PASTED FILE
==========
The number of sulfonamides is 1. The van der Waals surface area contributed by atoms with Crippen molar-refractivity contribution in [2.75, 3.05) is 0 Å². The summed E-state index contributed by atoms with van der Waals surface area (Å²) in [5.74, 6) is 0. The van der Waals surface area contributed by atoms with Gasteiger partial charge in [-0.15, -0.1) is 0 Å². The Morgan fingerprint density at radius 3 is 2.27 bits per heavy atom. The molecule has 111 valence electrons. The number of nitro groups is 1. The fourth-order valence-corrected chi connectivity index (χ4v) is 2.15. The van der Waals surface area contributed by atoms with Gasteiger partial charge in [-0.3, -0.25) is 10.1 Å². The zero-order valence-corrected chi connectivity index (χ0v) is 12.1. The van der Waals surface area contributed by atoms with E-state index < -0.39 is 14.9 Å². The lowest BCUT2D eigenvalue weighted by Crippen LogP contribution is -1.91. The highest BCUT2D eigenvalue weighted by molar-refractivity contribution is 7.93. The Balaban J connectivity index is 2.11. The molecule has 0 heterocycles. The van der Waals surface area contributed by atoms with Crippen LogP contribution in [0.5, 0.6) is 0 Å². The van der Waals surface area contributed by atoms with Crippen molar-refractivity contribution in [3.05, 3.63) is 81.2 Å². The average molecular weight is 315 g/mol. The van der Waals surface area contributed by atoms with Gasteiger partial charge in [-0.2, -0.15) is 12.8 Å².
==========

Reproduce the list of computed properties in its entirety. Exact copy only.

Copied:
The number of sulfonamides is 1. The van der Waals surface area contributed by atoms with Crippen molar-refractivity contribution in [2.75, 3.05) is 0 Å². The summed E-state index contributed by atoms with van der Waals surface area (Å²) in [5.74, 6) is 0. The van der Waals surface area contributed by atoms with Gasteiger partial charge in [-0.15, -0.1) is 0 Å². The Morgan fingerprint density at radius 3 is 2.27 bits per heavy atom. The molecule has 111 valence electrons. The number of nitro groups is 1. The fourth-order valence-corrected chi connectivity index (χ4v) is 2.15. The van der Waals surface area contributed by atoms with Gasteiger partial charge in [-0.3, -0.25) is 10.1 Å². The zero-order valence-corrected chi connectivity index (χ0v) is 12.1. The van der Waals surface area contributed by atoms with E-state index < -0.39 is 14.9 Å². The lowest BCUT2D eigenvalue weighted by Crippen LogP contribution is -1.91. The highest BCUT2D eigenvalue weighted by molar-refractivity contribution is 7.93. The Balaban J connectivity index is 2.11. The molecule has 0 heterocycles. The van der Waals surface area contributed by atoms with Crippen LogP contribution in [0.5, 0.6) is 0 Å². The van der Waals surface area contributed by atoms with Crippen molar-refractivity contribution in [3.05, 3.63) is 81.2 Å². The average molecular weight is 315 g/mol. The van der Waals surface area contributed by atoms with Gasteiger partial charge in [-0.2, -0.15) is 12.8 Å².